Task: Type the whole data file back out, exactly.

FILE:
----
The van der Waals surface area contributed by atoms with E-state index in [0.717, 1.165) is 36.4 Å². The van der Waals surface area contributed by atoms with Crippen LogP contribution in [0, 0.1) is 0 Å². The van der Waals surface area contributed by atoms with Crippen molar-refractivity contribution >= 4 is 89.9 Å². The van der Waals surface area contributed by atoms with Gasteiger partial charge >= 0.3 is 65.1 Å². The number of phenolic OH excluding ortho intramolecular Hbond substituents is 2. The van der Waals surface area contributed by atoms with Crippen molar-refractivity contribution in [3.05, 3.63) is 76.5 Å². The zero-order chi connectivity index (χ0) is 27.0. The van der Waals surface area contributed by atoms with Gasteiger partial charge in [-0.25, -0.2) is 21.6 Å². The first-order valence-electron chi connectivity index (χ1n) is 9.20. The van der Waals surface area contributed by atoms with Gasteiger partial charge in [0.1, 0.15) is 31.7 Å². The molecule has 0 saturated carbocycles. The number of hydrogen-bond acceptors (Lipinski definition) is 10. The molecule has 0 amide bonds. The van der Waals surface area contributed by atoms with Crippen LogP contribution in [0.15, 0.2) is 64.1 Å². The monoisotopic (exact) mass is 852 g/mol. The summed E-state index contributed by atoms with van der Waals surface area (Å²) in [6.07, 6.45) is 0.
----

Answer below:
The van der Waals surface area contributed by atoms with E-state index in [0.717, 1.165) is 36.4 Å². The van der Waals surface area contributed by atoms with Crippen LogP contribution in [0, 0.1) is 0 Å². The van der Waals surface area contributed by atoms with Crippen molar-refractivity contribution >= 4 is 89.9 Å². The van der Waals surface area contributed by atoms with Gasteiger partial charge >= 0.3 is 65.1 Å². The number of phenolic OH excluding ortho intramolecular Hbond substituents is 2. The van der Waals surface area contributed by atoms with Crippen molar-refractivity contribution in [3.05, 3.63) is 76.5 Å². The zero-order chi connectivity index (χ0) is 27.0. The van der Waals surface area contributed by atoms with Gasteiger partial charge in [-0.25, -0.2) is 21.6 Å². The first-order valence-electron chi connectivity index (χ1n) is 9.20. The van der Waals surface area contributed by atoms with Gasteiger partial charge in [0.1, 0.15) is 31.7 Å². The molecule has 0 saturated carbocycles. The number of hydrogen-bond acceptors (Lipinski definition) is 10. The molecule has 0 amide bonds. The van der Waals surface area contributed by atoms with Crippen LogP contribution in [0.15, 0.2) is 64.1 Å². The monoisotopic (exact) mass is 852 g/mol. The summed E-state index contributed by atoms with van der Waals surface area (Å²) in [6.07, 6.45) is 0.